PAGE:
For long, debates among economists and social scientists on the impact of population change on economic development centered on positions that population growth either restricts, promotes, or is independent of economic development. Despite the merits of these views, a critical issue is largely ignored which is the age structure of the population that can change dramatically as the population grows. As people’s economic behaviour varies at different stages of life, changes in a country’s age structure can have substantial effects on its economic performance. This latter view relates to a ‘demographic dividend’ which can exert a large positive effect on the economy stemming from a favourable age structure of the country.
The demographic dividend is not, however, automatic. With the right kind of policy environment, this demographic dividend can attain the targeted objectives. This brings to the fundamental question: how do some countries make the most of the demographic dividend and why others don’t?
A simple association between the demographic dividend and per capita income, as is shown in the scatter-plot, can shed some light on this issue. The scatter-plot is generated with the data of 124 countries for the period between 1950 and 2010 with five-year intervals. The demographic dividend is calculated from the data of the United Nations (Department of Economic and Social Affairs-Population Division), and is defined as the ratio of working age population to the dependent population. The per capita income data are from the World Bank WDI. Since demographic dividend might have a lag effect on per capita income change, we assume that the data of demographic dividend for any particular year corresponds to the average per capita income data for the subsequent five years. For example, demographic dividend data for 1950 corresponds to the average of per capita income data for 1951-1955. The trend line (red-dotted) shows a very strong positive association between the demographic dividend and per capita income. Though simple, but even this scatter-plot tells us a very interesting story. If we compare an East Asian country (Malaysia) with a South Asian country (Bangladesh) we find that both Malaysia and Bangladesh, during 1990 and 2010, were experiencing rising demographic dividends which contributed to the rise in their per capita incomes. However, Bangladesh has always been much below the trend line, whereas Malaysia was always on or above the trend line. This suggests that compared to Bangladesh, Malaysia was much better able to utilise its demographic dividend to raise its per capita income during the period under consideration. For Bangladesh, the concern is that the country is yet to exploit the demographic dividend it has, and over time, the distance from the trend line has enlarged. Interestingly, in 2010, Bangladesh had a demographic dividend similar to the one Malaysia had in 2000, but Bangladesh in 2010 had one-seventh of the per capita income of what Malaysia had in 2000.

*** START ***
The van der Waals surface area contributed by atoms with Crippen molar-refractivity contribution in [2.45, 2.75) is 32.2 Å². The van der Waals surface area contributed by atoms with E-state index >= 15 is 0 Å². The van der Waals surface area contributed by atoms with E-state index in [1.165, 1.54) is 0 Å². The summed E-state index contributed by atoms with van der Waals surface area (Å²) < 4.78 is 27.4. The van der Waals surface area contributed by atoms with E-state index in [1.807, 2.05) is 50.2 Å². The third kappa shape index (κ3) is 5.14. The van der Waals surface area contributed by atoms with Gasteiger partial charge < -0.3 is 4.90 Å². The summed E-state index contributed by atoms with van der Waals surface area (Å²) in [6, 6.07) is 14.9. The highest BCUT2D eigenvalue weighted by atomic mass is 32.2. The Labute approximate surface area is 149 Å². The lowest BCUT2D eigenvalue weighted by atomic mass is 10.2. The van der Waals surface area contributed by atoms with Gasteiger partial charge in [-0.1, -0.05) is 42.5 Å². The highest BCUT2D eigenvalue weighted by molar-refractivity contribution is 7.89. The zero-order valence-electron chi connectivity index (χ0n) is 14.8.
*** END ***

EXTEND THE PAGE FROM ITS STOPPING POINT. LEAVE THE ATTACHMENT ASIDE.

The aforementioned analysis is also supported by results from a cross-country least square dummy variable (LSDV) panel regression of 124 countries for the period between 1950 and 2010 with data of five-year intervals. Here the dependent variable is the log of per capita income. The explanatory variables are the log of demographic dividend (as defined earlier) and two interaction variables – first one is the interaction between log of demographic dividend and South Asia dummy and the second one is the interaction between log of demographic dividend and East Asia dummy. We also add a few other control variables such as fixed capital formation as percent of GDP, government consumption as percent of GDP, trade-GDP ratio, under-five mortality rate and manufacturing export as percent of total export. As we did in the scatter-plot exercise, here we also assume that the data of demographic dividend for any particular year corresponds to the respective averages of all other variables of the subsequent five years. The LSDV panel regression results suggest that all control variables have expected and significant signs: the ratio of fixed capital formation to GDP, the ratio of government consumption to GDP, the trade-GDP ratio and manufacturing export to total export ratio have positive and significant signs, and the under-five mortality rate has a negative and significant sign. The demographic dividend variable has a positive and significant sign and the size of the coefficient suggest that 1 percent increase in the demographic dividend leads to 0.24 percent increase in the per capita income. Both South Asia and East Asia interaction dummies are positive and significant with coefficients 0.87 and 1.71 respectively, suggesting that these two regions have larger positive effects of demographic dividends on the rise in their per capita incomes than the global average. However, the effect is double for East Asia compared to that for South Asia.
How did the East Asian countries make the best use of the demographic dividend? Evidences suggest that compared to the South Asian countries, most of the East Asian countries were in a better position to successfully capitalise on shifts in their age structures to gain a boost in economic productivity. The critical policy areas that made the difference included investment on youth development, expanding access to family planning, investment in infrastructure, public health, education, especially female education and skill development. Also, decisive policy emphasis was on promoting both labour-intensive and skill intensive jobs, savings and openness to trade and foreign investment.